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Tag Archives: literacy

Casting the Reading Lady

It has been a couple of weeks since I started my internship at Zubaan, and the famous ‘Reading Lady’ is everywhere as I look. On books, perched on the website header, a painting leaning against Elsy’s desk and even at lunch, up on the wall behind, except here she is in her young avtar, holding up a book as she skips. Not much of a talker, I’ve noticed, she’d much rather be with a book.  “Tch! Tch! She has no manners.” I hear people complain. “A girl shouldn’t read too much lest she gets the wrong ideas.” But she appears unfazed, and I imagine her mind somersaulting instead through the universe held inside her book.

 Zubaan Logo

Curious to know her story, I approached Urvashi Butalia one afternoon and what she told me was nothing short of fascinating. In the 1990s, she tells me, there was a “great push for literacy all across India” and women—especially ones in rural areas—emerged as its most enthusiastic participants. As a tribute to the cause, Dhokra artists from the Damar tribe in eastern Indian states began to cast images of women reading in different positions: sitting, standing, lying down or on their sides, and engrossed in books even while breastfeeding. Made of non-ferrous metal, they were cast from the same technique called lost-wax, as the Harappan Dancing Girl over 4000 years ago. Urvashi recalls that they were quite the rage at the time and came to her as the instinctive point of reference for Zubaan’s logo which, in fact, is a stylized silhouette of a Dhokra reading lady designed by Uzma Mohsin.

Dhokra Reading Ladies, from Urvashi Butalia’s personal collection

After reading some more on Dhokra casting, I imagine this is how these women would have come to be, enduring several stages of transformation before turning full metal. Each ‘Lady’, as we’ve taken to calling them in the Zubaan office, began as a vague, embryo-like clay form, coated with wax. Artists plied the clay with their nimble hands, giving shape to her limbs and features as well as to the other details that they moulded with beeswax—such as the drape that snakes her body, anklets around her feet and the chunky bangles on her wrists. She was then anointed with sheets of clay, taking on the form of the wax underneath. Once that had dried, she was ready to be planted into a mud hearth, a womb of fire in the ground where wax melted out of an opening below, as the clay hardened. She was just a hollow now, susceptible to breaking. Very carefully molten metal was poured in, slowly filling the void to give an enduring metal female form, born holding a book in her hands.

   ‘Lady’ who lent her silhouette to the logo

Everything about the Dhokra Reading Lady evokes in me a profound sense of fierceness and strength, which I also feel looking at the Zubaan logo, where she sits with a pronounced vertical posture and head placed confidently on her shoulders. Not cowering or sitting with her back turned, but holding the book to her face in full view of society, as though challenging detractors to stop her if they can. I take is as a profound indictment of the systems of oppression that have been in situ for centuries, denying women even this basic human right. She also appears very much at ease in defiance, arms resting comfortably on her knees drawn in just the right amount to make for a sustainable sitting position, which is important if she is to exist like that in the foreseeable future. I find it interesting that the surrounding rectangle does not enclose her fully but stops short with her head rising above, which Urvashi mentioned was intentional,  “symbolizing breaking of boundaries.” Sitting firm on the word ZUBAAN, she makes a loud and most unequivocal claim to the voice that she has fought for. I think she is Zubaan’s most overworked employee because, no matter what time of day it is, she squats tirelessly with her nose in a book as if reminding people that read we must. To not only discover new stories, but also learn to tell our own. She takes me back to my room, to those moments of private absorption only a reader can know, and gradually I begin to think of her not only as a woman but also a mould that I have come to cast myself in unknowingly.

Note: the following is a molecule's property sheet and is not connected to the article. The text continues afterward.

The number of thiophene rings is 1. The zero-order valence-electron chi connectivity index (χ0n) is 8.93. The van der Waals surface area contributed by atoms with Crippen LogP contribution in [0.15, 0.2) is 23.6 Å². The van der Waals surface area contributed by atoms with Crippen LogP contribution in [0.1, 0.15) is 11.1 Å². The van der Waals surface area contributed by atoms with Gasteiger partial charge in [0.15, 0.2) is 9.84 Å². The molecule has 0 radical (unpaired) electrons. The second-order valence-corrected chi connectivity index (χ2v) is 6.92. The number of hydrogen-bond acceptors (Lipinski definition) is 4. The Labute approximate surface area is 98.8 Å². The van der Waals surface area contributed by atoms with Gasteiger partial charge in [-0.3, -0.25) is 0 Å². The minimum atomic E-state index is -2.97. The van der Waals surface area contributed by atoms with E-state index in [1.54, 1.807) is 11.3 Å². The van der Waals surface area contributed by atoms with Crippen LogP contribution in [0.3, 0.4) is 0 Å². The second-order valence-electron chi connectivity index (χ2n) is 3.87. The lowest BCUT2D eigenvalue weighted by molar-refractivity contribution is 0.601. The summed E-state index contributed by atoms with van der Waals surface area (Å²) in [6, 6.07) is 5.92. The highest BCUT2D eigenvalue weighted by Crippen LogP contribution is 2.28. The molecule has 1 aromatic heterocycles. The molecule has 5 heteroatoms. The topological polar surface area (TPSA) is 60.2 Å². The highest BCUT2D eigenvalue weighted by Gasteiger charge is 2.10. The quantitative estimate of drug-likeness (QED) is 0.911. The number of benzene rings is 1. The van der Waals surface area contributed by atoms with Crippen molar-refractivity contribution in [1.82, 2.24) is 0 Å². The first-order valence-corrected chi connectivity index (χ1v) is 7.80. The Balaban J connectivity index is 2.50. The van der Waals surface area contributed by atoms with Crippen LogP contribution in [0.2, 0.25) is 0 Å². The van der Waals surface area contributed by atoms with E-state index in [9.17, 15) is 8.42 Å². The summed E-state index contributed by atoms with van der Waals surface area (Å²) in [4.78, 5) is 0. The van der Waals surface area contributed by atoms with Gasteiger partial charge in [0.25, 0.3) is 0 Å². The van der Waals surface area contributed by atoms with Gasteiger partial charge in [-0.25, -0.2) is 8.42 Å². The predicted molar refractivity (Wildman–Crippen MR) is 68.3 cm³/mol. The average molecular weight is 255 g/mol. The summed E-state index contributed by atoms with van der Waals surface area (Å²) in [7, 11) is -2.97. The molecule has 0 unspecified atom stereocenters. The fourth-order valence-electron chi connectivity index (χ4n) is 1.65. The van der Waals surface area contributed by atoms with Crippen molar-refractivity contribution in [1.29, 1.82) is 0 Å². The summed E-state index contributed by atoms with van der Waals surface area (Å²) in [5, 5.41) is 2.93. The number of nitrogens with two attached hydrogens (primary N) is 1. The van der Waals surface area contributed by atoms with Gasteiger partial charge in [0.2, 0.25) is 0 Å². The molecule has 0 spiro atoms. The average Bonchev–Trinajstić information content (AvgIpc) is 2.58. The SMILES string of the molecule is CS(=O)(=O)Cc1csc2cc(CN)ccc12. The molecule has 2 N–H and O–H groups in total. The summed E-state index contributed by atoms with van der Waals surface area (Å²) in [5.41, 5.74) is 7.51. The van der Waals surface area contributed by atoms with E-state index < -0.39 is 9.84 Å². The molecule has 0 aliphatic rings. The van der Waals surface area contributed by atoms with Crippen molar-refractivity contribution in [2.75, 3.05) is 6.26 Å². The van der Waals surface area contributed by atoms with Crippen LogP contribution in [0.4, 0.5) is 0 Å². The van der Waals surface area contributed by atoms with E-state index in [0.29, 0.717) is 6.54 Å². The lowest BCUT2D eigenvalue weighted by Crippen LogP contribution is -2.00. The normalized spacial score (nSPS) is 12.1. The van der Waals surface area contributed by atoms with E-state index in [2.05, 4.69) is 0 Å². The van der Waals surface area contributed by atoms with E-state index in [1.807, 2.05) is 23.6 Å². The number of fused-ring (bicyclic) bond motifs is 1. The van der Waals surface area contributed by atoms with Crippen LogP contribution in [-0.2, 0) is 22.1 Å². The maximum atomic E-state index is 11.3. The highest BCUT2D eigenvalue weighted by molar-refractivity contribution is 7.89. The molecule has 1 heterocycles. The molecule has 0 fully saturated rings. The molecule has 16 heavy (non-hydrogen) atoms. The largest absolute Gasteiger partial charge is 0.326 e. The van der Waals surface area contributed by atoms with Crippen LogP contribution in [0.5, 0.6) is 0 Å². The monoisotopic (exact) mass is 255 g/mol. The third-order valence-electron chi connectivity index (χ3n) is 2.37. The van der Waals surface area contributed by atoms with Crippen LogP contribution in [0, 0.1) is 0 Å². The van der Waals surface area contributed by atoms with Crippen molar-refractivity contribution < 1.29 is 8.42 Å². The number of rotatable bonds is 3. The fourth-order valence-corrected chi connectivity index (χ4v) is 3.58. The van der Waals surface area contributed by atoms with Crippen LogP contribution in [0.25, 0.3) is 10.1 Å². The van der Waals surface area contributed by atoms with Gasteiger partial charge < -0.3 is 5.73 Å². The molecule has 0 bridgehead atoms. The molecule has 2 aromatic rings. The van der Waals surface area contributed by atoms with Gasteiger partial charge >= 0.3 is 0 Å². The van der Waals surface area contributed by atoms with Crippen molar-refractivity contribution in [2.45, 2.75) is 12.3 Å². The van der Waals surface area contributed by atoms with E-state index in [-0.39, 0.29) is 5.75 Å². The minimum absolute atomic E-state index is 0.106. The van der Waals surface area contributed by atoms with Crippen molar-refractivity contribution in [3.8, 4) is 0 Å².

Regarding the recent Dadri lynching, Tarun Vijay of the BJP attempts to convince us why the lynching was un-Indian and un-Hindu.

Pratap Bhanu Mehta rebuts:

“Lynching a person merely on suspicion is absolutely wrong,” Vijay informs us with all sincerity. It is almost as if lynching is fine so long as it is not based on mere suspicion. It is saying, in effect, that if Akhlaq had actually been guilty of eating beef, it would have been fine to lynch him...[he says] differences [are] tantamount to provocation to murder.

If you read one thing from today's On Topic, read this. Gautam Bhan writes on Kafila -

Mohammad began to die a long time ago. When violence against particular bodies becomes legitimate, becomes a series of “misunderstandings,” it is not violence at all. It is the order of things. It is not prejudice but probability. Beef, property, a panchayat election, love jihad, a job, an argument, a WhatsApp message – these are not causes, they are just modes. The last circuits in a motherboard whose pattern is set in place.